By Jolyn Young
Watching the snorty wildness of a sagebrush bronc ride. Smelling the caustic aroma of a midday roll-yer-own swirling on the breeze. Pulling a baby calf with your bare hands and praying it draws breath.
These sensations are ordinarily the private domain of the working cowboy, but country folks and urbanites alike will soon be able to experience the complex nuances of the big outfit lifestyle via the big screen.
Cowboys: A Documentary Portrait chronicles life on a modern-day big outfit, as portrayed and narrated by the cowboys themselves. Filmmaker Bud Force and acclaimed photographer John Langmore recently teamed up with Creative Producer Felicitas Funke to tell the story of the cowboys and their families who make a living – and a life – in the saddle and on the range.
“The audience is going to ride side by side with the cowboys and learn not only their day-to-day workings, but also their personal stories and challenges unique only to this lifestyle,” says Force.
In order to accurately depict life on a modern-day big outfit, the directors chose to film only on ranches that run full crews in eight Western states. They spent two years filming on nine ranches in Texas, New Mexico, Arizona, Nevada, Idaho, Wyoming, and Montana. The ORO and Babbitt Ranch, as well as several local cowboys, are featured prominently in the movie. owboys includes ranch work from all four seasons, from breaking ice to pulling calves and weaning in the fall.
The film’s overall impact far exceeds practical education, though.
“I would consider it a biopic about this singular character being the ‘cowboy,’ but as told by multiple people who are each in essence that same character,” says Force.
The documentary Cowboys deconstructs the romantic notions of the cowboy lifestyle typically portrayed by Hollywood movies and paperback novels. Throughout the film, working cowboys explain ranch work and their dedication to the lifestyle in their own words. They wear drastically different hat shapes, but they all share a common quality: They answered the call to be a cowboy and never looked back.
“Cowboying isn’t what you do. It’s who you are,” said one weathered cowboy featured in the movie.
Like all others interviewed during the movie, the speaker was not directly identified. Stories and explanations are carefully paired with corresponding scenes throughout the movie to guide the viewer through all aspects of ranch life, but the overall message resonates with a unifying theme that transcends ranch life.
“People are people, and some of those people are cowboys. Whether you live in the mountains, on the prairie, or in the desert, there’s still that tie – no matter where you are,” says Force.
For a deeper look inside the ranching lifestyle, Cowboys includes a woman’s perspective. The camera crew visited me and my family at our remote cow camp home in Arizona, where I shared my experiences of living 4 hours from town. Our monthly grocery shopping was a 3-day trip, and I daily crossed my fingers that my kids wouldn’t break an arm. Footage of me taking clothes off the line and my children twirling on a tire swing are featured alongside the cowboy crew branding calves and wrangling the cavvy in the evening light.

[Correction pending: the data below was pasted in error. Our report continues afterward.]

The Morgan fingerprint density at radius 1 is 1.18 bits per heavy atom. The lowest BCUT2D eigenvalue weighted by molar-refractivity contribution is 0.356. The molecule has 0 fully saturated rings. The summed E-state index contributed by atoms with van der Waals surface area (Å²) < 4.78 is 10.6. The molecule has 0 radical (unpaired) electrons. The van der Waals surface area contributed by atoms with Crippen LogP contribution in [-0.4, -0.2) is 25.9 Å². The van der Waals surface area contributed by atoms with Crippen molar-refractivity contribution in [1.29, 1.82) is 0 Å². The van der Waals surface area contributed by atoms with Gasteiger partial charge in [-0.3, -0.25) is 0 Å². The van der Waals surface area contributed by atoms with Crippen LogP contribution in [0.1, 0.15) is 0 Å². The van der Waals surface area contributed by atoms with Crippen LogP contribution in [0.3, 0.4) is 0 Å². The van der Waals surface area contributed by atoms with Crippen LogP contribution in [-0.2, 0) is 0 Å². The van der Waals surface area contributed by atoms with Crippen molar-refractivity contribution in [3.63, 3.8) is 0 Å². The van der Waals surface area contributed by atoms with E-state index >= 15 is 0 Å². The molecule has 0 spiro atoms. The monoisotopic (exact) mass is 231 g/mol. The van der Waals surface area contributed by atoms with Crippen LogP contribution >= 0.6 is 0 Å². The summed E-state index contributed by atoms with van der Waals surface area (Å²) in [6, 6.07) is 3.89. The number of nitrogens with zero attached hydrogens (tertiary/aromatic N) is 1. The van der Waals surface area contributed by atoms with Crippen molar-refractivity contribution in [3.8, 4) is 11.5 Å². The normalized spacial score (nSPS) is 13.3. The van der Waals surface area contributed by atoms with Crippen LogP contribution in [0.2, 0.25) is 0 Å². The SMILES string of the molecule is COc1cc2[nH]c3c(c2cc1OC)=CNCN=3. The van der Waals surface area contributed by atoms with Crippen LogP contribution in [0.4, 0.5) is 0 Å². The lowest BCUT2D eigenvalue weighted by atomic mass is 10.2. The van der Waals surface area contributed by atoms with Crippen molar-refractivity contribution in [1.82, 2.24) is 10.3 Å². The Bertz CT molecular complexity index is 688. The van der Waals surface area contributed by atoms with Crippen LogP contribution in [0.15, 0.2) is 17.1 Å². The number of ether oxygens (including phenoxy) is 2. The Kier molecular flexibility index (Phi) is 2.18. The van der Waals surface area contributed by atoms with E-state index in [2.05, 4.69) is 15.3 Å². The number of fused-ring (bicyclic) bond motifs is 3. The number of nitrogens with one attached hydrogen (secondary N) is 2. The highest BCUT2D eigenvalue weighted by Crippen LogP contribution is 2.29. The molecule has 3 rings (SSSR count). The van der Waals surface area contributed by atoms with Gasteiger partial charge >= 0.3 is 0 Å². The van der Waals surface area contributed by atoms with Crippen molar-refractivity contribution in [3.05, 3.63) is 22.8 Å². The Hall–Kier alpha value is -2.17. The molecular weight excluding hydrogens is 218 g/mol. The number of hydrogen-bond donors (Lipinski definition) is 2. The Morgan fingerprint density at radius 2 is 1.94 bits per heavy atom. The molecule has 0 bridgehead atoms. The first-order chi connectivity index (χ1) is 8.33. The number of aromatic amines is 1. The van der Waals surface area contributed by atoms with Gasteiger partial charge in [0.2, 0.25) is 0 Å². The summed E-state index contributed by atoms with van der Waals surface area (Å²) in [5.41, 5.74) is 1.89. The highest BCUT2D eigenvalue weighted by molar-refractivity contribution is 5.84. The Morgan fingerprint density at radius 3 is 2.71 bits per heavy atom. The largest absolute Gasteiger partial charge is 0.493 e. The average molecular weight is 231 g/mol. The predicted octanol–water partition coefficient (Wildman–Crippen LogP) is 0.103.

“Outside of interviews, we did not stage a single scene in this movie,” says Force.
This staunch adherence to the truth results in a movie that is gritty, raw, and wholly authentic. It captures a snake-bit horse, rows of cattle carcasses bloated and blackened by wildfire, and a family’s grief over their young son’s death from a ranching accident.
“It’s a privilege to be out here,” said one cowboy. “But you pay a price.”
For those willing to assume the risks, the big outfit lifestyle also provides plenty of unexpected levity alongside the darkness. Cowboys includes a montage of bronc rides, punctuated with photographs of a cowboy mid-air and a trio of horseback gents with their heads thrown back in laughter. Langmore’s black-and-white still images are regularly interspersed throughout the movie, inviting the viewer to quietly deliberate the livestock, gear, and rugged scenery along with the interview subjects.
“We wanted to convey how deeply these men and women reflect on their lifestyle,” says Langmore.
The landscape of ranch country greatly shapes the lifestyle and character of the working cowboy. Cowboys includes breathtaking aerial footage of big herds of cattle and cowboys running through the dust of the American desert. Despite cell phones, WiFi and indoor plumbing, men and women still earn a living by taking care of cattle with a horse and saddle every day.
One of the film’s cowboy storytellers summed up the film’s everlasting theme:
“They’ve been talkin’ about the cowboy dyin’ for over 100 years, ever since the trail drive days. But, he’s still here, and always will be.”
Cowboys is scheduled to premiere this spring, then be available in select theaters before being released on DVD/Blu-ray and streaming online later in the year. For more information and to watch the trailer, visit www.thecowboymovie.com.